This weekend I am finalising my submission for the Royal Academy Summer Exhibition. The deadline for applications is February 14th, and as the theme this year is ‘Art Made Now’, I’m planning on delivering something current.
As you can see, in the last 24 hours this canvas has undergone quite a transformation.
I took the art work outside today – to see how it photographs in daylight. As I was putting the art on the easel – I realised I couldn’t decide which way is up. Can you?
Here are a couple of close ups, and a shot of the work in direct sunlight. I made this art on a 75cm x 50cm linen canvas, using acrylic paint, my fingers, and a palette knife.
I painted this design on December 8th 2017. I was live painting at an event and it was a cold day. As the event unfolded and speakers began to tell their stories – I got a sense of the difference between how powerful an individual story can be, whilst at the same time, acknowledging how small I often feel as an individual on this spinning mudball we inhabit.
In due course – I got the chance to tell my story at the event too. I spoke about art in general, it’s power to change, coping with loss, togetherness, the free art project, doing things differently, the importance of persistence and the beauty of impermanence.
This was a really enjoyable day. I got to make art in front of some lovely people, hear excellent stories, and tell one of my own too. Huge thanks to Yetunde Hofmann and her amazing team for putting on such an excellent event.
The angel making experiment continues…
These pieces were drawn and painted in recent days, using pencil and acrylic paints on water colour paper. They are fiddly to make, and require a steady hand, I’m really enjoying this phase of making, and seeing how the images change depending on how the light plays on them.
The green/blue piece will be the next free art drop, and I am considering entering the golden pair into the Royal Academy Summer Exhibition.
Following on from the Angelic UpstArt sketch I posted earlier, I’ve made one or two changes to the larger angel canvas. Here it is in its ‘before’ state:
And here it is again after some more marks have been added.
This work is on an 80cm x 30cm canvas and I used Liquitex Heavy Body Professional paints.
Whilst I like the overall design – I’m personally not 100% sure about this one, and I’ve learned not to rush, so I’m sticking with it, for now at least. If you would like to buy this piece, you can contact me for more details via doug dot shaw at wgalimited dot com.
After some encouragement from good people in my network, I designed a 2018 calendar featuring some of my free art project work. Over 40 were sold, thanks to everyone who purchased a copy.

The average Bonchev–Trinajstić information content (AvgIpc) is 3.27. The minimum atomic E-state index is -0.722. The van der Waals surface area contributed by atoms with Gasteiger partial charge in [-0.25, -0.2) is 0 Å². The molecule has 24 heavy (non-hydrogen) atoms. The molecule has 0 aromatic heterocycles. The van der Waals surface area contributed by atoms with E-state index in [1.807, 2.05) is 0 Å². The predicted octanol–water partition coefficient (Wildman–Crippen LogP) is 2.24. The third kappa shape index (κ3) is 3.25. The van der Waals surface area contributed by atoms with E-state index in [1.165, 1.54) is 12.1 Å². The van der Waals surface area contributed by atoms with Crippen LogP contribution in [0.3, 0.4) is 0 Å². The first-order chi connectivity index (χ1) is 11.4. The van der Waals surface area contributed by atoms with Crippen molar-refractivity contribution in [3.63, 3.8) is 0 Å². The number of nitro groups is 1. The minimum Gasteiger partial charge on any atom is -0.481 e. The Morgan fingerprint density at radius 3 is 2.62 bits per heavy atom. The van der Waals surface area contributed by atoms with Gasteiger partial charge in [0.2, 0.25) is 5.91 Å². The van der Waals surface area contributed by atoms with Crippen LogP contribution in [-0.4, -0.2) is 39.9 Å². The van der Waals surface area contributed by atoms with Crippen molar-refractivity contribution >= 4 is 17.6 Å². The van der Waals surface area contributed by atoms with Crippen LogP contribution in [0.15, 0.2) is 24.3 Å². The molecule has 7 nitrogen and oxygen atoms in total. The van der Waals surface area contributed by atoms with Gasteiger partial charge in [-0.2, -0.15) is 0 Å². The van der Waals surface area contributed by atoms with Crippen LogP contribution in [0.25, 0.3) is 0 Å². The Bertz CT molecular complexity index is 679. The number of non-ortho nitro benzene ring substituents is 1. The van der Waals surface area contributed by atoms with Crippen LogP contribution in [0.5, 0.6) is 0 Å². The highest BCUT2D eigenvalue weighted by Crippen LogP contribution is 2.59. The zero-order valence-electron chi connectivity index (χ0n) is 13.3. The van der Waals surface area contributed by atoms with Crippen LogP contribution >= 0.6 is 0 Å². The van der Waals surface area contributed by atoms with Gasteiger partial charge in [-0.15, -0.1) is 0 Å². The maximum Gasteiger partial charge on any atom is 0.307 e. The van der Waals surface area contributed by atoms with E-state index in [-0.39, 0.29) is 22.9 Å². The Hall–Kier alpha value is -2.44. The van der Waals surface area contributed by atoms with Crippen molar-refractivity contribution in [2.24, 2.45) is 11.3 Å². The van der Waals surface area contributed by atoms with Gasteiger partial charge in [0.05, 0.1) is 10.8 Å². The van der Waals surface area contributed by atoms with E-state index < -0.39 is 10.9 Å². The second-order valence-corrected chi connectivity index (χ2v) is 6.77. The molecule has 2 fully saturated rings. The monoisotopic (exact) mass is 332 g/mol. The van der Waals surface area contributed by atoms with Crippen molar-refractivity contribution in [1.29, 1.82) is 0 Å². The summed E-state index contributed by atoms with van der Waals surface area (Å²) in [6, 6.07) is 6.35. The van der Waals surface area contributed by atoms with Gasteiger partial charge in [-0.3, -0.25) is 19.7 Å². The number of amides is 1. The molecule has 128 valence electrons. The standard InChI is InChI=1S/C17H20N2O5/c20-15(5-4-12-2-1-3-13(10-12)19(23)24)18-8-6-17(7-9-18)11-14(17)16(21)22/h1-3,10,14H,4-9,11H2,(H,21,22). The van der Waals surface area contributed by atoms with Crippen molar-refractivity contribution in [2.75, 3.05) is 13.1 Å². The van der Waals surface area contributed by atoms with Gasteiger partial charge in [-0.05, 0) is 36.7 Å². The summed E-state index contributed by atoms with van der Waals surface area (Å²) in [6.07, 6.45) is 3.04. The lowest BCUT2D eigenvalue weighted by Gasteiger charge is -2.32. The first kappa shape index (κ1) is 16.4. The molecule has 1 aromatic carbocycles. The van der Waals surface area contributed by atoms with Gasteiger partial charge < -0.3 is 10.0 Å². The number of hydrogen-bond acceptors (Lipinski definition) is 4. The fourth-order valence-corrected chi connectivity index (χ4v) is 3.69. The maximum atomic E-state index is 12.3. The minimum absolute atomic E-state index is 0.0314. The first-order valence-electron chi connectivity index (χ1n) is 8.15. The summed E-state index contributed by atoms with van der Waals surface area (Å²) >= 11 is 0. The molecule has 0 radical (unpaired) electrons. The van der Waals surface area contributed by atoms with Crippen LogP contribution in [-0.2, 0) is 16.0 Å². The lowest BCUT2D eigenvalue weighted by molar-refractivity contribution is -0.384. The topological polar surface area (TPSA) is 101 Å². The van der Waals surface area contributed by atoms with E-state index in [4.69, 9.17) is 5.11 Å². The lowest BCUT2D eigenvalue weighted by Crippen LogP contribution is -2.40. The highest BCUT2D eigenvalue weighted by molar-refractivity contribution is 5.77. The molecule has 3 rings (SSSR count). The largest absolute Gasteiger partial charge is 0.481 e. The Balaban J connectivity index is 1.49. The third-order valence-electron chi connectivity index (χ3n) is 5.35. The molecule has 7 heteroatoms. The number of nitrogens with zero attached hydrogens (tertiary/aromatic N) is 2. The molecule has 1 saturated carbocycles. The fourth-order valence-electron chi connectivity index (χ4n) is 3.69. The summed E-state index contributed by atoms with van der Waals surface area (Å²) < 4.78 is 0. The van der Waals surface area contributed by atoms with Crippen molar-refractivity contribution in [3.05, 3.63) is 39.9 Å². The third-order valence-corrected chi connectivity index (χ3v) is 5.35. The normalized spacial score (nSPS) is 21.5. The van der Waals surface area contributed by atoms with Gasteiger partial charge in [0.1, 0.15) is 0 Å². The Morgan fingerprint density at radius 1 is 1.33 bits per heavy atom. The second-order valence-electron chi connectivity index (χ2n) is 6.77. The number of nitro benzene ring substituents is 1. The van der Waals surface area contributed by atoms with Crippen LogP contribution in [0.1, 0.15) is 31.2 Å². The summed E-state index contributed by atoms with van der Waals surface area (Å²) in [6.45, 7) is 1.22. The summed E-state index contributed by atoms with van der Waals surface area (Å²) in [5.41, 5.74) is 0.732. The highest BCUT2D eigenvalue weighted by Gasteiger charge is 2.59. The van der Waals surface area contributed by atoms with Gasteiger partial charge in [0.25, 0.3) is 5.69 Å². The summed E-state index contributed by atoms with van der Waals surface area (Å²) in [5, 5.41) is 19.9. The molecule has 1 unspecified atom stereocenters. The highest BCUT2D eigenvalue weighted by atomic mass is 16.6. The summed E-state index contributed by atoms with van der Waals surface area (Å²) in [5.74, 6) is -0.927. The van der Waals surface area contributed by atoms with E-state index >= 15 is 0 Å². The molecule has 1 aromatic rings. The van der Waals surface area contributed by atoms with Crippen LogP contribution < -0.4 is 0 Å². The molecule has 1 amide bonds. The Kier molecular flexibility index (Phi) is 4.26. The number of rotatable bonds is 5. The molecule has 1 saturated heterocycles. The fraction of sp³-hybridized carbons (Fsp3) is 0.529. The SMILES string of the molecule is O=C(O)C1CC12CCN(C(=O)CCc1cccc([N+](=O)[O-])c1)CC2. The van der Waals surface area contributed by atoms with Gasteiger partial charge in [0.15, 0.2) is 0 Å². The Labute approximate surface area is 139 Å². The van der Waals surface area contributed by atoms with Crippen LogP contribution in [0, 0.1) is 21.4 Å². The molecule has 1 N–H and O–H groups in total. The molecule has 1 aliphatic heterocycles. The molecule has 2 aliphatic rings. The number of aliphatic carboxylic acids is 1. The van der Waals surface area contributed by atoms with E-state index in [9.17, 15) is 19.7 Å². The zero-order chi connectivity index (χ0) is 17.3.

In today’s post – I received an important piece of paper, namely the receipt for a charitable donation of £176, paid to the good people of Wallington Animal Rescue, which was made possible through sales of the aforementioned calendar.
This has been a fun thing to do. Curating the art work itself, compiling a set of notes telling the story of the art, and finding a way to make the product has been an enjoyable challenge. On the last point, I learned enough to ensure that if I repeat the experience, I should be able to deliver a similarly good quality product, at a slightly lower cost. That means I can offer the calendar slightly cheaper, or alternatively, raise more for a charity next time.
Thank you to everyone who supported the calendar project, and thank you Wallington Animal Rescue for the excellent work you do.
Eighteen months ago, someone who follows the free art project suggested I make a calendar. It was a good idea, and I didn’t get round to it. Wind forward a year and the same person kindly offered up the suggestion again. This time, I paid attention, and after several hours of curating, and playing with various online layout tools, I ordered a few proofs. My intention was to use the calendar as a fund raising opportunity, and because of this – the price of the finished product was a factor.
This version looks lovely, it is really well made and gave me a lot of design flexibility, however the price per unit was over £20 – well beyond what I figured people would pay. In the end I settled for a calendar which is good quality, and even though the layout design was fiddly, I managed to select twelve artworks which captured the local area and the spirit of the free art project.
I’m selling the calendar as above, in my Etsy shop for £17 plus P&P with a donation of £4 to Wallington Animal Rescue. Each calendar is signed and accompanied by a set of art notes to give each image more context. So far we’ve raised £148 for the charity, and I have a few calendars remaining. If you want some cool art on your wall and you’d like to support an excellent small charity doing great work – feel free to place an order. Thank you.
And what will become of the proof I showed you? That is being given away as part of the free art project, so if you live locally, keep an eye out for it.
The Croydon Advertiser recently ran a lovely article on the We Are All Artists free art project. As a thank you, I’m taking the project to Croydon tomorrow, and will make my first art drop in the town.
I’ll be hiding a piece of elemental art which I’ve titled, Winter In The Cronx.
Here’s a short video clip showing the work as it reached its conclusion. If you’re in and around Croydon tomorrow, keep an eye out for this piece of free art.